Denver Elections Division wins prestigious international award
Author: Ernest Luning - January 26, 2017 - Updated: January 26, 2017
Joining the ranks of Jimmy Carter, Madeleine Albright and Nelson Mandela, the Denver Elections Division has been honored by the International Centre for Parliamentary Studies for developing an application that allows voters to register and on electronic tablets instead of paper.
Denver’s award was for its eSign app and its Voter Registration Drive module and the category was Outstanding Achievement in International Institutional Engagement and Electoral Ergonomy.
“Only two entities from the United States were recognized by the ICPS, and Denver was the only municipality to receive an award,” said Denver Clerk and Recorder Debra Johnson in a statement. “All of the other elections offices represented entire countries. That makes this award particularly special to us.”
The award ceremony took place in December in Maputo, Mozambique.
Developed by the Denver Elections Division, the eSign app — the first of its kind in the United States — allows voters to sign petitions on tablets, and the Voter Registration Drive component lets groups registering voters also use a tablet. The innovation markedly increases the number of valid forms submitted, election officials said, by cutting errors and making it less likely incomplete forms will be submitted. By using a tablet, the operation also makes the process more accessible for voters who need some help filling out the forms.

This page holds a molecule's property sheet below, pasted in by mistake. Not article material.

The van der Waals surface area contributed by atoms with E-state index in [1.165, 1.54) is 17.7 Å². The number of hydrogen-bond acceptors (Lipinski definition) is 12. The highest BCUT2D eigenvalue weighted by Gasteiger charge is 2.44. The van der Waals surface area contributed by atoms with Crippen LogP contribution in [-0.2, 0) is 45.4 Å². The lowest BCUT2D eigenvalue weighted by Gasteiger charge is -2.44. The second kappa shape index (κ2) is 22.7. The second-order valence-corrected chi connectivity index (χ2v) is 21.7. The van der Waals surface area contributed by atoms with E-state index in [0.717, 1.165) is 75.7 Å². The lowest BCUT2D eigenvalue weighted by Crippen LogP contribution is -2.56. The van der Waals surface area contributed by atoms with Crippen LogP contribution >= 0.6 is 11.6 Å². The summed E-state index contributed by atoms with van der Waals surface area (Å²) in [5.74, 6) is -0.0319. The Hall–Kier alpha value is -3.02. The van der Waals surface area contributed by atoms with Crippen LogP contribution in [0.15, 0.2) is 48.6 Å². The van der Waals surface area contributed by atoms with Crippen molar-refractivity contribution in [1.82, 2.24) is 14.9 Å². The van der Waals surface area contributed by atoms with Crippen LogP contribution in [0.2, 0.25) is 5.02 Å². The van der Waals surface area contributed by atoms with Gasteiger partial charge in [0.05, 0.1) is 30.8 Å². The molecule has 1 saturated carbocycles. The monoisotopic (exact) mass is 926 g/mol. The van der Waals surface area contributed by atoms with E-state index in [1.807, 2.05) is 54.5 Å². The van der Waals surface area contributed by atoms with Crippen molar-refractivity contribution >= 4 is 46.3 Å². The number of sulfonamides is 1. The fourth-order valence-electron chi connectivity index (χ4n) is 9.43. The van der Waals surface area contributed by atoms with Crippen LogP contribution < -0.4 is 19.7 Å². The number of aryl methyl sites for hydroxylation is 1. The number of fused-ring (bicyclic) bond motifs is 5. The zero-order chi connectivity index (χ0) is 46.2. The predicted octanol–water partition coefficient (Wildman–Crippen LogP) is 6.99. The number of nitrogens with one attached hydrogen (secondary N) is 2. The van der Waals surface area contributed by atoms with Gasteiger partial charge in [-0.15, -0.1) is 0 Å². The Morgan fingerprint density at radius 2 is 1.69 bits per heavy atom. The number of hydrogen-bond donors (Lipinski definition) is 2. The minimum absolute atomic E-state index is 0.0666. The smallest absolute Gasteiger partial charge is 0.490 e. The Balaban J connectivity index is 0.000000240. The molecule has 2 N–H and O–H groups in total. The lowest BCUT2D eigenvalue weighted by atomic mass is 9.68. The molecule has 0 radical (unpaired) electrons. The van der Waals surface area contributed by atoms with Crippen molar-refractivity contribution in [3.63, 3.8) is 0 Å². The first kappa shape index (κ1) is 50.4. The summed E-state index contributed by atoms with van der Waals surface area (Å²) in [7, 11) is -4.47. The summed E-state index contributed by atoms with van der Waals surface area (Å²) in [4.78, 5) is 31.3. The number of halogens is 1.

Denver Director of Elections Amber McReynolds noted that the international organization has honored some illustrious names over the years.
“Some of the past award winners from the ICPS include former President Jimmy Carter, former Secretary of State Madeleine Albright, and former South African President Nelson Mandela,” she said. “To be recognized for our efforts is both humbling and indicative of our commitment to create innovative solutions that better serve our customers.”
The eSign app also lets circulators confirm signers’ eligibility on the spot, reducing the number of invalid signatures, officials pointed out. In addition, the operation has built-in security options, such as allowing signers to immediately safeguard their personal information, including signatures, rather than have the information remain on sheets of paper that could fall into the wrong hands.